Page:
A mystery first spoken under the blazing sun of ancient Egypt, transmitted to earth by a higher wisdom at Sinai.
An enigma among human rituals: Black leather boxes containing parchment scrolls inscribed in meticulous accordance with the criteria of an ageless scribal art. Not to be read, but to be worn.
From Sinai to Jerusalem, Babylon to Masada, Auschwitz to Manhattan, through fire, sword, forced labor and affluence—we carried it to this day, guarding the chain of transmission with our very lives.
Yet its mystery remains unraveled. The mystery we call tefillin.
This was back in the early sixties, when the first mainframe computers were being introduced into business. Professor Abraham Polichenco, a pioneer of computer technology, visited the Lubavitcher Rebbe and posed to him a question:
“I know that everything that exists in the world, even something that we discover later in history, has its source somewhere in the Torah. So, where are computers in the Torah?”
Without hesitation, the Rebbe answered, “Tefillin.” The professor was perplexed.
“What’s new about a computer?” the Rebbe continued.
“You walk into a room and you see many familiar machines: a typewriter, a large tape recorder, a television set, a hole puncher, a calculator. What is new?
“But under the floor, cables connect all these machines so they work as one.”
The professor nodded enthusiastically. He hadn’t realized it before, but yes, this is all that a computer is: a synthesis of media and processing devices.
“Now look at your own self. You have a brain. It is in one world. Your heart is in another. And your hands often end up involved in something completely foreign to both of them. Three diverse machines.
“So you put on tefillin. First thing in the day, you connect your head, your heart and your hand with these leather cables—all to work as one, with one intent. And then, when you go out to meet the world, all your actions find harmony in a single coordinated purpose.”
What’s in the Tefillin?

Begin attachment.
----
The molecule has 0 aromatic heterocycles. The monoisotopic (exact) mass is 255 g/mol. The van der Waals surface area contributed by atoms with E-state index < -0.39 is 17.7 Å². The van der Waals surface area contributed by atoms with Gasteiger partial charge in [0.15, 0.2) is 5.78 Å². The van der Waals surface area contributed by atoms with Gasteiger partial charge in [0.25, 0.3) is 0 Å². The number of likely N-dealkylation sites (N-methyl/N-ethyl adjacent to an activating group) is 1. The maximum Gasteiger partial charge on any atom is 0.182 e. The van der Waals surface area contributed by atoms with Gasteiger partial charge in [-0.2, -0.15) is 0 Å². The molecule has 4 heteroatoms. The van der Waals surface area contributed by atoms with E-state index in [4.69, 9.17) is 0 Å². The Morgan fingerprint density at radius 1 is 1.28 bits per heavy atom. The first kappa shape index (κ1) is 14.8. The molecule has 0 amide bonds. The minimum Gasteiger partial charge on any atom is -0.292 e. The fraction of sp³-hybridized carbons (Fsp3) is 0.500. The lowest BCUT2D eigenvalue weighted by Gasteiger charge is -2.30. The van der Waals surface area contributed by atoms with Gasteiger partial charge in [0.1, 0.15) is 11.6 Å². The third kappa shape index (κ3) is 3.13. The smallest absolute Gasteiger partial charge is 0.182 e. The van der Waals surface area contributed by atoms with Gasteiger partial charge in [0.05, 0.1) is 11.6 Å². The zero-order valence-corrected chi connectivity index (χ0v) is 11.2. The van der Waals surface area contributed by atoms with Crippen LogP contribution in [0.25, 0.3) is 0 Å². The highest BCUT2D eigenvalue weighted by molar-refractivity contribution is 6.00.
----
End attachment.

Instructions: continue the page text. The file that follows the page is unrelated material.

The boxes: Head-tefillin (left) and arm-tefillin (right).
Inside view: In the head-tefillin ( L ) the four Torah portions are inscribed on four strips of parchment and placed in four compartments. A single scroll contains all four portions in the arm-tefillin ( R ).
The straps: The head-tefillin (top) has a loop the size of the wearer's head, tied with a knot the shape of a daled. The hand tefillin has an adjustable loop for fastening on the arm, and a yud-shaped knot.
There are many laws and requirements regarding the making of tefillin, and it takes many years of training to qualify the scribes and craftsmen who make them. What follows is a basic description.
A set includes two tefillin—one for the head and one for the arm. Each consists of three main components: the scrolls, the box and the strap.
The scrolls are strips of parchment upon which are inscribed four passages from the Torah: Kadesh (Exodus 13:1–10), VeHayah Ki Yeviacha (Exodus 13:11–16), Shema (Deuteronomy 6:4–9) and VeHayah Im Shamoa (Deuteronomy 11:13–21). In the arm-tefillin, the four passages are written on a single scroll; in the head-tefillin, they’re on four separate scrolls.
The scrolls are inserted into boxes made of leather that has been painstakingly pressed into the tefillin’s perfectly smooth planes and precise geometrical shape, and painted black. The upper part
of the tefillin box is a perfect cube; the lower part is a flatter box that is wider than the upper part. On one side, the lower part extends further than the other sides, and has a slit through which the tefillin strap is threaded. The head-tefillin has four compartments, for the four scrolls, and has a raised Hebrew letter shin on each side.
The straps are made of leather painted black on one side. They are threaded through the lower part of the boxes and knotted. The head-strap’s knot is in the shape of the Hebrew letter daled; the hand-tefillin is knotted in the shape of the Hebrew
letter yud. (Together, shin, daled, yud spell Sha-da-i—one of the names of G-d.)
The parchment scrolls for the head and arm-tefillin.
The Kabbalah of Tefillin
Kabbalah is an esoteric wisdom that explains the secrets of the cosmos and the things Jewish people do. Like tefillin.
According to Kabbalah, the world is projected into being by an infinite light focused through ten harmonious sefirot. But at the time of creation, only seven of the sefirot descended within seven days and generated our world. The first three, those of Mind, stayed up there, sort of out of the picture.
That’s why, to this day, people’s bodies are generally not in sync with their minds. Neither are their hearts or their actions. Actually, nothing’s much in sync with anything. It all goes back to that first Big Bang of light.
Tefillin is all about healing that rift. You do your part, connecting your mind and heart with these leather straps and black boxes with scrolls inside—and the effect reverberates throughout the cosmos. Heaven connects to earth, spiritual to physical, Creator to creation. Everything starts getting into harmony with its essence and inner purpose.